After having used CS-Cart for over 6 years now, I have gathered quite the experience, and have always paid attention to performance and all. Last year, was a turning point for our own website, where we invested in our entire own frontend (without *any* framework). This means, no Vue.js, no react, no jquery, nothing along the likes of that.
Now, bear with me, this is quite a technical story, so don't get scared if you don't fully understand it. If you are not interested in the technical part, you may skip the first 3 chapters.
Why re-invent the wheel?
This move came with quite a number of challenges, We have since created a custom framework (https://github.com/best-brands/elementals), which allows us to create lightweight, lazy and responsive components (meaning that e.g. mobile components are not loaded on the desktop) and vice versa. It also allowed us to bind the aforementioned components to CS-Cart blocks and also to define the scope of components (bound to a block, bound to a dispatch, or just plain global).
Now, this is what you would normally see when using e.g. Magento, where you can use components and load components only when you need them, instead of combining them into one huge blob of js / css (which is what CS-Cart currently does). This will usually result in e.g. pagespeed complaining that you use only ~15% of the CSS you deliver.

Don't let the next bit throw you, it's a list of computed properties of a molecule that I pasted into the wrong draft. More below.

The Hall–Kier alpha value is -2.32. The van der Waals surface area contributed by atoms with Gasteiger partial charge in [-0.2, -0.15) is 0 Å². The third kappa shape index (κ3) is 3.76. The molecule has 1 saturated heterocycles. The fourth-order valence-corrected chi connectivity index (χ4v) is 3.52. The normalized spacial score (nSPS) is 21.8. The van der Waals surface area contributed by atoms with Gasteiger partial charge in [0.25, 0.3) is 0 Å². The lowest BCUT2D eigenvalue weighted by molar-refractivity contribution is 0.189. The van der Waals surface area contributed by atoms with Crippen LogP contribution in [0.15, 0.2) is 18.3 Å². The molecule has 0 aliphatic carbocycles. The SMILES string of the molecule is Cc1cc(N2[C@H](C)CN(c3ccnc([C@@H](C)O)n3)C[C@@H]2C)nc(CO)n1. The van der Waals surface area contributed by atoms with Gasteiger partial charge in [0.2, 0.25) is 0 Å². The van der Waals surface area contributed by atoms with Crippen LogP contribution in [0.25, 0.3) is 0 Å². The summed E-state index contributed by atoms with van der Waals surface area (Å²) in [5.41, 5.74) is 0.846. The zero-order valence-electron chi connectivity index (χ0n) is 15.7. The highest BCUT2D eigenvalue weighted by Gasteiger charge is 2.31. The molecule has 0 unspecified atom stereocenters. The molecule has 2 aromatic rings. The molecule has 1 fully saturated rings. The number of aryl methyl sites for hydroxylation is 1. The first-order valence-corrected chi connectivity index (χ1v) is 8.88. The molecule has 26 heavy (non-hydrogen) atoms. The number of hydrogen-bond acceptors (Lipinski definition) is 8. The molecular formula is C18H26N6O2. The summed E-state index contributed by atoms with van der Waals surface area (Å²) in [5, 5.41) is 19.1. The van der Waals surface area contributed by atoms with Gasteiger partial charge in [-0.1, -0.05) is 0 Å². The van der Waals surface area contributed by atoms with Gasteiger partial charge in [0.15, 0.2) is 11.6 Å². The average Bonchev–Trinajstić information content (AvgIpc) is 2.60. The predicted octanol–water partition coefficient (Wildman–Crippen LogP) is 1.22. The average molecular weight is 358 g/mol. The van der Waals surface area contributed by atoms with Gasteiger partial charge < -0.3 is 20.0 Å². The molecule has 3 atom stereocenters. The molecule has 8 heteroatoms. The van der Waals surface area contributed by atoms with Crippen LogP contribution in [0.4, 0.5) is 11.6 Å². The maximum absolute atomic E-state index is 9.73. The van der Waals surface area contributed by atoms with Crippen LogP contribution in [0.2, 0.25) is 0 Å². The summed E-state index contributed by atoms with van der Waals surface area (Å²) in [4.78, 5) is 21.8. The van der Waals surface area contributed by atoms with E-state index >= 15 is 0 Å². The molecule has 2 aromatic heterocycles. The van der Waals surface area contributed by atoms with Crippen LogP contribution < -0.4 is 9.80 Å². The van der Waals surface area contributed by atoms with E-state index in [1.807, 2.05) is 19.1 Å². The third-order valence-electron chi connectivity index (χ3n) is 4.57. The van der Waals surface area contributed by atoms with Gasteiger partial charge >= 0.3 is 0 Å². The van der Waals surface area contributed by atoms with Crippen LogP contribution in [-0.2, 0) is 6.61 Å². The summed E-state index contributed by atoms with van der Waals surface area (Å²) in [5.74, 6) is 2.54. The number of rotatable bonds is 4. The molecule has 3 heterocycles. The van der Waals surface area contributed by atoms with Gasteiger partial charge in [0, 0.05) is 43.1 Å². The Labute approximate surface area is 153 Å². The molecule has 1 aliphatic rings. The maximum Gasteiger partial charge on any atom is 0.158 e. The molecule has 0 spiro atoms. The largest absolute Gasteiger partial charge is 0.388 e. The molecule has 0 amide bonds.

To minimize these resouces, pagespeed recommends to split your code into different bundles, this is what is called 'bundling'. To read more about this, check out this article: https://medium.com/madhash/understanding-the-concept-of-bundling-for-beginners-f2db1adad724. It basically avoids sending a huge chunk of unused code, by splitting the code accordingly, and only loading the additional code when it is required. It is self-explanatory that this of course, improves your page speed ratings tremendously.
But how can you bundle in CS-Cart accordingly? Well, remember we defined our components by blocks in the block manager and some other criteria? This allowed us to pull of quite some amazing things. We have created build scripts, that will interface with the block manager, and build an optimized version of your store and bundle assets per dispatch. This, along with the rewrite of the entire theme, presented us with some truly astonishing numbers.
The default CS-Cart theme, has about 1.07MB of JS (including carousel) and 390KB of CSS. Now, this is without any modules or themes. Taking a look at a theme like UniTheme will give you even worse numbers. UniTheme weighs in with 1.14MB of JS and 690KB of CSS. Obviously, its pretty hefty and for good reason page speed complains about this. By using block-level optimization, we ended up using only about ~270KB of JS, and 70KB of CSS.
By doing some very basic math, we can see that already our store is about 80% less heavy on resources than unitheme. There are two factors which result in this huge difference. The first of which is code bundling. Unitheme loads *all* assets in advance. Even the ones you do not need, or might not need at all. Secondly, the usage of libraries and just *adding* code plays a big role. Unitheme does not remove any code, instead it only adds more and more code. It is because of this very reason, why we opted for a complete rewrite from scratch.